The Africana Studies Program offers two undergraduate options, a BA in Africana Studies and a Minor in Africana Studies. Both programs require an introductory course in Africana studies, which equips students with the context and historical understanding to discuss the African diaspora and the experiences of people of African descent.

Through elective courses, students are introduced to methodologies from the humanities and social sciences, such as history, sociology, literature and anthropology. Courses explore topics from across continents and centuries, including Ghanaian independence, Afro-Latin history, the rebuilding of New Orleans, Caribbean literature and the history of race and law in the United States.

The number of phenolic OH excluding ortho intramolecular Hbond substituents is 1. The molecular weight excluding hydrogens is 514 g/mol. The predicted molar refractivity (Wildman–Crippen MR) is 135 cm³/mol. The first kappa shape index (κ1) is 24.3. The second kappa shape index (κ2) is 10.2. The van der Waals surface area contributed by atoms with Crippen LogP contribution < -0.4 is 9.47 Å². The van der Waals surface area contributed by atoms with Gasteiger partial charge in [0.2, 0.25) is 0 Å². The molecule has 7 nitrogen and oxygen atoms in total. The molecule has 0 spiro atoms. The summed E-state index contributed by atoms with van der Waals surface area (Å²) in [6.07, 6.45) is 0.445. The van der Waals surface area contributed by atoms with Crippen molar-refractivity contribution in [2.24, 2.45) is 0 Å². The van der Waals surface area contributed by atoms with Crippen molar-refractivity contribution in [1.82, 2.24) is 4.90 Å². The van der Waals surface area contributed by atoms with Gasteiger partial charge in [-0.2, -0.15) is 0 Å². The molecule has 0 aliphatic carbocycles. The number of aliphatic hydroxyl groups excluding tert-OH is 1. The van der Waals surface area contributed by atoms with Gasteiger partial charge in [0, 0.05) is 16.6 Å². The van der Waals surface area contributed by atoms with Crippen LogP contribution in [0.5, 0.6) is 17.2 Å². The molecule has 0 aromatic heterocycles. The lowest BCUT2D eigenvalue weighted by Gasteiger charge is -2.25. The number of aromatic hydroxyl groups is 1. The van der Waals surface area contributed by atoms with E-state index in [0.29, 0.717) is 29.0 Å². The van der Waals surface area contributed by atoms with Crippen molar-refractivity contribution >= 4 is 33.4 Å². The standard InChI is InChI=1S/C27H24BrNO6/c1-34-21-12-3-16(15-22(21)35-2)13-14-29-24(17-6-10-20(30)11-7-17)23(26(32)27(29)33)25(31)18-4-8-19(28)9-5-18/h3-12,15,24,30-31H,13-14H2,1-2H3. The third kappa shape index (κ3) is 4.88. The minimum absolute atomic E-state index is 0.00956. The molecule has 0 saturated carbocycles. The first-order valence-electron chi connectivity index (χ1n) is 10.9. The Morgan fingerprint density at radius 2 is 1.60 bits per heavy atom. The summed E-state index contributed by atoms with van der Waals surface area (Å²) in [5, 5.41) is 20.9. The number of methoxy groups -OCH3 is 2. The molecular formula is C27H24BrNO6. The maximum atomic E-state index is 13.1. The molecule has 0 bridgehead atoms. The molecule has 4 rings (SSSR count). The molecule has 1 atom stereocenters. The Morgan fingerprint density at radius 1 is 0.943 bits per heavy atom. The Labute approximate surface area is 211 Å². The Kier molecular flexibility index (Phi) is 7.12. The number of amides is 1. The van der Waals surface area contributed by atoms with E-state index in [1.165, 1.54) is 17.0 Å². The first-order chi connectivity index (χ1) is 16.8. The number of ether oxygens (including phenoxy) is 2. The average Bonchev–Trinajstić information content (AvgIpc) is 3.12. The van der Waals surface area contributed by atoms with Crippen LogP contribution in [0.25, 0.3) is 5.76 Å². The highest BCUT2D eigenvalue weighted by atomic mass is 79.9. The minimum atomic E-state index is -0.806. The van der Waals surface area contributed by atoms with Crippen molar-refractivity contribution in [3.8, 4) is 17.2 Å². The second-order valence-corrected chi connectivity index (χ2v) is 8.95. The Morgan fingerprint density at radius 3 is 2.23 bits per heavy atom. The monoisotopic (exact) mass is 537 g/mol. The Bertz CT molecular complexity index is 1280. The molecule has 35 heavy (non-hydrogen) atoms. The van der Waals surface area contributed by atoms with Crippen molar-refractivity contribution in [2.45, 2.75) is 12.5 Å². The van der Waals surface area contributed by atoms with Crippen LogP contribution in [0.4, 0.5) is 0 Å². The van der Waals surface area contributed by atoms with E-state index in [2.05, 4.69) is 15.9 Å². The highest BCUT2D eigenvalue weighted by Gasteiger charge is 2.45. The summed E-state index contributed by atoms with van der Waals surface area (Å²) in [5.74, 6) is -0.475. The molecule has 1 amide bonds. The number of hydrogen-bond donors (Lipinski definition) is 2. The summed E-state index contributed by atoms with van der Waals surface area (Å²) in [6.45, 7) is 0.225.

Africana Studies in D.C.

GW’s setting in the historically rich and internationally vibrant city of Washington, D.C., helps students connect the classroom to the wider community. They can visit and intern with world-class museums, such as the National Museum of African American History and Culture, the National Museum of African Art, the Anacostia Community Museum and the African American Civil War Museum. The Library of Congress is unmatched for investigating black political history, and students can benefit from the many national and international nonprofit organizations based in D.C., such as the TransAfrica Forum and the Joint Center for Political and Economic Studies.